Black Walnut Wood,Bunk Bed Ideas For Adults,How To Build Best Fire In Wood Stove - Review

21.06.2015, admin  
Category: Home Woodworking Projects

Bring the very latest trends to your home with the rich dark chocolate tones of Black Walnut. Black Walnuts, Juglans nigra, grow mainly in the Eastern and Central United States but they occur in moderate numbers nearly everywhere in the U.S.
Early colonists carried seeds of English walnuts to the New World, planting them diligently where they settled in Massachusetts and Virginia. Native American Indians enjoyed black walnuts long before Europeans arrived, using walnut tree sap in their food preparation and making dye from the nut husks.
Black Walnut trees often stand alone in the forest because their roots and dead leaves produce juglone, a toxic chemical that can kill other vegetation. Black walnut is still recommended for planting in pastures and on hillsides in the Ohio Valley and Appalachian mountain regions to hold the soil, prevent erosion and provide shade for cattle.
All walnut trees are deciduous, growing well in temperate zones if sheltered from extreme cold and strong wind. Eastern black walnut (Juglans nigra L.) is said to be an excellent choice for use in agro-forestry systems for several reasons. But, before you run off to plant your walnuts on the less desirable sites on your property, let us point out that there is a direct correlation between soil quality and the growth rate of these trees. Young black walnuts are very "carrot" rooted; their entire root system is comprised mainly of one large tap root. Loosing their leaves early makes it easier to spot walnut trees in timber when you are searching for newly-fallen nuts.
By the 1970's the wood became relatively expensive, forcing the furniture and cabinet industry to promote other species.
The natural range of black walnut is from the East Coast to the Great Plains, and from Texas and Georgia north to central Minnesota, Wisconsin, Michigan and southern Ontario. Walnut is seldom found in pure stands unless hand-planted as shown in the photo above right.

Walnut's quality can vary greatly by site and geographic location, with several factors affecting a single tree's quality. Bird peck is an additional problem that may occur in walnut, although it's more prevalent in other hardwoods. Walnut's heartwood color and uniformity of color (especially in veneer-quality trees) is an important factor that varies greatly, especially by location. The color of walnut can also be affected by manufacturing variables such as cooking schedules for veneer flitches and processing time before drying. Sapwood, the light-colored band of wood on the outside of a walnut cross section, is considered a defect in veneer because most of it must be clipped off and discarded.
Its rich, brown, lustrous heartwood has a grain pattern and pore size between that of the grainy hardwoods, such as oak, and the uniform textured woods, such as maple and yellow poplar.
Buyers and sellers should be aware that the National Hardwood Lumber Grades for walnut and butternut are distinctly different than the standard grades that generally apply with slight modifications to other species. Because walnut was such a valuable and in-demand species for so long, it's probably the most studied and researched hardwood species in North America.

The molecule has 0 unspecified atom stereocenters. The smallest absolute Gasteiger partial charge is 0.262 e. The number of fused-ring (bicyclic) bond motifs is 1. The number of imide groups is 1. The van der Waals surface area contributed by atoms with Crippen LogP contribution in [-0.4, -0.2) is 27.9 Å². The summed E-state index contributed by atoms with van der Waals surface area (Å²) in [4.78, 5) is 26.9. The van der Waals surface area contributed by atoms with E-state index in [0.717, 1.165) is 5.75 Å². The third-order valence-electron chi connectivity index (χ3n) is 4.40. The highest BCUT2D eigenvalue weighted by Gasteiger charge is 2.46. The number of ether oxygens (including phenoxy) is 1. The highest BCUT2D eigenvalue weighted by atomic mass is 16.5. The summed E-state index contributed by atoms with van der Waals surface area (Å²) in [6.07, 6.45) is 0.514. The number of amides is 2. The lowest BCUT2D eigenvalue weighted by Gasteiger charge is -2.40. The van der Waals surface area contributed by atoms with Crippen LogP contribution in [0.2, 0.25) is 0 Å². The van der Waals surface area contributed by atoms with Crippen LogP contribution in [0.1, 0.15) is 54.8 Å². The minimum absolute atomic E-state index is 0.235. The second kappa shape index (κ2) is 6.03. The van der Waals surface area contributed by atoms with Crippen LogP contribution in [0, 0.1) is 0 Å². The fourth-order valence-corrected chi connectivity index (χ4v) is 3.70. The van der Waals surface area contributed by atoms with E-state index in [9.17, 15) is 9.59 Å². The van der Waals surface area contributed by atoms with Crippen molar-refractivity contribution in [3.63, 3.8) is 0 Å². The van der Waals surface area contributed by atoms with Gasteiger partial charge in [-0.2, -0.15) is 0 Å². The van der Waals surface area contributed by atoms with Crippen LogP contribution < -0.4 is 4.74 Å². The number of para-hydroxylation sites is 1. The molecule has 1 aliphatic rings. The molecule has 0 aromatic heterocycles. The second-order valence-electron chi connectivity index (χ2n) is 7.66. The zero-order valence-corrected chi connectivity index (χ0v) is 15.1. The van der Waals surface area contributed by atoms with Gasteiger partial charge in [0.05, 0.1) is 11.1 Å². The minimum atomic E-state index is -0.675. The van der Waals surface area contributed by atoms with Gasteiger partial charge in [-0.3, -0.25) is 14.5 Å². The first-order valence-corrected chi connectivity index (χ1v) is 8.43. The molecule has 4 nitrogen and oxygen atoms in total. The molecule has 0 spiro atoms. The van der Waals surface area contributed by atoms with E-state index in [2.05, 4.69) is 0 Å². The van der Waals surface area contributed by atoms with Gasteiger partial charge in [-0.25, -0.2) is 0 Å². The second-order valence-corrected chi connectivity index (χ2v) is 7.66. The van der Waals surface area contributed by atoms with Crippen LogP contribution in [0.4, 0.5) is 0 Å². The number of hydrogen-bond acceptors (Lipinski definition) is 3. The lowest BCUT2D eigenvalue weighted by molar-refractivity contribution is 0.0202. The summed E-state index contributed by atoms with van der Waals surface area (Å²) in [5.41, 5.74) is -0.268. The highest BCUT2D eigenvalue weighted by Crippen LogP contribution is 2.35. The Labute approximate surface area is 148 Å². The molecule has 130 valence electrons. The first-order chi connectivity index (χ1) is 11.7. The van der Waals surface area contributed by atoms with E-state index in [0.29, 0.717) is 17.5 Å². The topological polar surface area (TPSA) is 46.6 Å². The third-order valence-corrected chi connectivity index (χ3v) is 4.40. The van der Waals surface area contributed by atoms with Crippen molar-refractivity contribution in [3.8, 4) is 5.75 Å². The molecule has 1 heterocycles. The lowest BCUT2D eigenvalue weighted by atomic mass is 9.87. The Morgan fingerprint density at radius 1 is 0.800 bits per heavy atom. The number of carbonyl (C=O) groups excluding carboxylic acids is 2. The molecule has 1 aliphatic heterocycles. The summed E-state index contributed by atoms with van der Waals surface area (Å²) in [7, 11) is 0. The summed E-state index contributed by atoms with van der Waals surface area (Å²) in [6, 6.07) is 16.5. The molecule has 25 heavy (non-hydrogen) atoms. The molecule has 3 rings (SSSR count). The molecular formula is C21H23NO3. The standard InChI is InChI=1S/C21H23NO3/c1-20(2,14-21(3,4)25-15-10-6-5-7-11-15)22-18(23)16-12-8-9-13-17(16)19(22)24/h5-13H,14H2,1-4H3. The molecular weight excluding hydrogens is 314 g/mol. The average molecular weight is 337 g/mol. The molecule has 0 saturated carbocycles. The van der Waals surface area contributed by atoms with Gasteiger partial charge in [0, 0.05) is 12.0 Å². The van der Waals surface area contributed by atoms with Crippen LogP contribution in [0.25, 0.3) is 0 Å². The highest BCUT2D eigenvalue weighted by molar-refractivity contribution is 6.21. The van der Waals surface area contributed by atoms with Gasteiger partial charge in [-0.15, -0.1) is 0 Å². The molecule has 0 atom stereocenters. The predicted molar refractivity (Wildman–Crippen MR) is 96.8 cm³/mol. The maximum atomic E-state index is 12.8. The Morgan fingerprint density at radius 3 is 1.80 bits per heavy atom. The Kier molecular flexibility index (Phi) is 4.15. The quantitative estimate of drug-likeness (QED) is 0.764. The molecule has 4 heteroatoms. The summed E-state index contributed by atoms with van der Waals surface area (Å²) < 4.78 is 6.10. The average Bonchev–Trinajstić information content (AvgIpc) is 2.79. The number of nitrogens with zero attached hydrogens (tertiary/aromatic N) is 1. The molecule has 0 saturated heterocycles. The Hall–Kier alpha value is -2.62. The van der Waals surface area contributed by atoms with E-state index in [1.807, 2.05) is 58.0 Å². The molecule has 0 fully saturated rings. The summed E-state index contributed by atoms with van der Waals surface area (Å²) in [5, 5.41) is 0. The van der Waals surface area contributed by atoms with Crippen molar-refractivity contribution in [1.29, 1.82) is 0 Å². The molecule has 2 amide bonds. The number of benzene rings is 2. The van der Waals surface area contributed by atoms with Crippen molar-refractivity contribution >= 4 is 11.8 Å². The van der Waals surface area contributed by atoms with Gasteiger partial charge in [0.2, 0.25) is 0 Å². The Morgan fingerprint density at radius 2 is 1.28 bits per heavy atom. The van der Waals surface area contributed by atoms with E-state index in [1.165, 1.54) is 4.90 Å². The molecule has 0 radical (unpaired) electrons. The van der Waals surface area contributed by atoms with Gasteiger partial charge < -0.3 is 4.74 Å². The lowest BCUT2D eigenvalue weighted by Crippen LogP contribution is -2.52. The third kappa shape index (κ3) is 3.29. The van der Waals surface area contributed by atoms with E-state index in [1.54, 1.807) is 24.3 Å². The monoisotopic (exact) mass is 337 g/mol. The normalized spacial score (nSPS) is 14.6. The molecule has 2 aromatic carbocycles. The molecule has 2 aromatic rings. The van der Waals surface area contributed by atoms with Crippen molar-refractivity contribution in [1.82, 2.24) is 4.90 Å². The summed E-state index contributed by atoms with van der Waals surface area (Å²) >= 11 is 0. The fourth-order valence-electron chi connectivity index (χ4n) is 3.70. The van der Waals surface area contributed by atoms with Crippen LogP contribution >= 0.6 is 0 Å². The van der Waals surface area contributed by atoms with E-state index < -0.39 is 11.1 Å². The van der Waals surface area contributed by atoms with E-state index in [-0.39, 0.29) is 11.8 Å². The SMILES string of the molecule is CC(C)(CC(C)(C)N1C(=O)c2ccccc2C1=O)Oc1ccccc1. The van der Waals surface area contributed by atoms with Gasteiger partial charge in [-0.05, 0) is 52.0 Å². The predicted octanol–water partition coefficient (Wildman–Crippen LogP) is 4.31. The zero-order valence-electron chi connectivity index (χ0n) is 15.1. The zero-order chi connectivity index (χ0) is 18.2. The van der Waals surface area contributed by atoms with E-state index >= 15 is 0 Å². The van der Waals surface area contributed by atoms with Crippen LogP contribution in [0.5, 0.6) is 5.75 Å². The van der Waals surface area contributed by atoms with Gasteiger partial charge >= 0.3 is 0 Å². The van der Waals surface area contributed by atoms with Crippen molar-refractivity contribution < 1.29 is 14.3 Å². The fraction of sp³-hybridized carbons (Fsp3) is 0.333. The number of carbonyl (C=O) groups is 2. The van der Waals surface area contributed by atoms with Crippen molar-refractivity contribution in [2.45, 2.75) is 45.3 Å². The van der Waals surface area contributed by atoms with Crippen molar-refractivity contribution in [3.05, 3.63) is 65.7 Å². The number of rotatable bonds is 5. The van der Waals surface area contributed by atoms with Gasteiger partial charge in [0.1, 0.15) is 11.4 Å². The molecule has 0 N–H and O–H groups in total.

The trees didn't even survive long enough to bear fruit so colonists learned to rely on the plentiful Black walnuts for cooking confections. Archeological evidence in the upper Great Lakes region indicates walnut consumption dating back to 2000 BC. Woodworkers appreciate the extremely hardy characteristics and straight grain of the timber. Some trees, vines, shrubs, groundcovers, annuals and perennials will grow in close proximity to a walnut tree.
Black walnuts seem to have the beneficial effect of encouraging the growth of Kentucky bluegrass and other grasses.
It is commercially valuable due to the market both for its nuts (on a continual, short-term basis) and high-quality wood (normally in a 50 to 100 year rotation).

It is fairly straight grained but can be wavy with a course texture and a dark brown to purplish black color.
Other industries use the hard shells of black walnuts in plastics, glues, sand-blast cleaners and metal polishers. But, tomato and potato plants, blackberry, blueberry, azalea, mountain laurel, rhododendron, red pine and apple may be injured or killed within one to two months of growth within the root zone of these trees. The surrounding trees have not even begun to change colors but the walnut tree has already shed its leaves. Universally esteemed for superb technical properties, including stability, and generally regarded as the most beautiful and most valuable cabinet wood in North America. During World War I, the hardy wood of the black walnut was used for making airplane propellers.
Horticulturists recommend not planting tomatoes, rhododendrons and azaleas within 80 feet of any walnut tree.
By hot steaming the boards at the kiln, the lighter sapwood will darken to the desired color of black walnut. The market for black walnuts is said to be far from saturated, and the prospects are good for developing species producing higher nut yields. Perhaps one day, when you're walking through the forest, pick up a few walnut husks from under a tree, then take them home. Use the pigment inside them with household ammonia to make a rich walnut stain that will allow other woods to darken up and continue to darken with time.

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